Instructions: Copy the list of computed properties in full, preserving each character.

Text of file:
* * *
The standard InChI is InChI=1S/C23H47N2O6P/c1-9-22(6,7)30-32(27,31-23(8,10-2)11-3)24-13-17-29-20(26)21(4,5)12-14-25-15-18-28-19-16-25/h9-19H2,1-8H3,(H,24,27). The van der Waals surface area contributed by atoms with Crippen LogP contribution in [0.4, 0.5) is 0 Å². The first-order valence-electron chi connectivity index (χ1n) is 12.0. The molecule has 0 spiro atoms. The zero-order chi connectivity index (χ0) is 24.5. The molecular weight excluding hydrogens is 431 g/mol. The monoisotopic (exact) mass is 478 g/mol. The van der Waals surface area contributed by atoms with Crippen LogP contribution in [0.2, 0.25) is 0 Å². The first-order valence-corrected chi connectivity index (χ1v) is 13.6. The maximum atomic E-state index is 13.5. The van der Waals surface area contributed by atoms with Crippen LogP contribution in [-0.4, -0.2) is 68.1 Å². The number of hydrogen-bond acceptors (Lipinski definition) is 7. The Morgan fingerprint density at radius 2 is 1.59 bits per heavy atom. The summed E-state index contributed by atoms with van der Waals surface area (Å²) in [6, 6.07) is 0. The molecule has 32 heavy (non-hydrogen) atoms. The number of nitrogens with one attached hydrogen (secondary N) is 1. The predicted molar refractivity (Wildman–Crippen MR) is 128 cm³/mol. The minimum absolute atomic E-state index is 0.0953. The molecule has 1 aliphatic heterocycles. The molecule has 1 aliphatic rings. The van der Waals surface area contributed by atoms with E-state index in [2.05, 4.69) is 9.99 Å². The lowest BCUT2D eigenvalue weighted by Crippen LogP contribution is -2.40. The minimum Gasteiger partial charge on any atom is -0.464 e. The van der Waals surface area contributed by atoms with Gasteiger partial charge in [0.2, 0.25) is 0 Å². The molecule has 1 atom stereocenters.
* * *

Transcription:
The standard InChI is InChI=1S/C23H47N2O6P/c1-9-22(6,7)30-32(27,31-23(8,10-2)11-3)24-13-17-29-20(26)21(4,5)12-14-25-15-18-28-19-16-25/h9-19H2,1-8H3,(H,24,27). The van der Waals surface area contributed by atoms with Crippen LogP contribution in [0.4, 0.5) is 0 Å². The first-order valence-electron chi connectivity index (χ1n) is 12.0. The molecule has 0 spiro atoms. The zero-order chi connectivity index (χ0) is 24.5. The molecular weight excluding hydrogens is 431 g/mol. The monoisotopic (exact) mass is 478 g/mol. The van der Waals surface area contributed by atoms with Crippen LogP contribution in [0.2, 0.25) is 0 Å². The first-order valence-corrected chi connectivity index (χ1v) is 13.6. The maximum atomic E-state index is 13.5. The van der Waals surface area contributed by atoms with Crippen LogP contribution in [-0.4, -0.2) is 68.1 Å². The number of hydrogen-bond acceptors (Lipinski definition) is 7. The Morgan fingerprint density at radius 2 is 1.59 bits per heavy atom. The summed E-state index contributed by atoms with van der Waals surface area (Å²) in [6, 6.07) is 0. The molecule has 32 heavy (non-hydrogen) atoms. The number of nitrogens with one attached hydrogen (secondary N) is 1. The predicted molar refractivity (Wildman–Crippen MR) is 128 cm³/mol. The minimum absolute atomic E-state index is 0.0953. The molecule has 1 aliphatic heterocycles. The molecule has 1 aliphatic rings. The van der Waals surface area contributed by atoms with E-state index in [2.05, 4.69) is 9.99 Å². The lowest BCUT2D eigenvalue weighted by Crippen LogP contribution is -2.40. The minimum Gasteiger partial charge on any atom is -0.464 e. The van der Waals surface area contributed by atoms with Gasteiger partial charge in [0.2, 0.25) is 0 Å². The molecule has 1 atom stereocenters.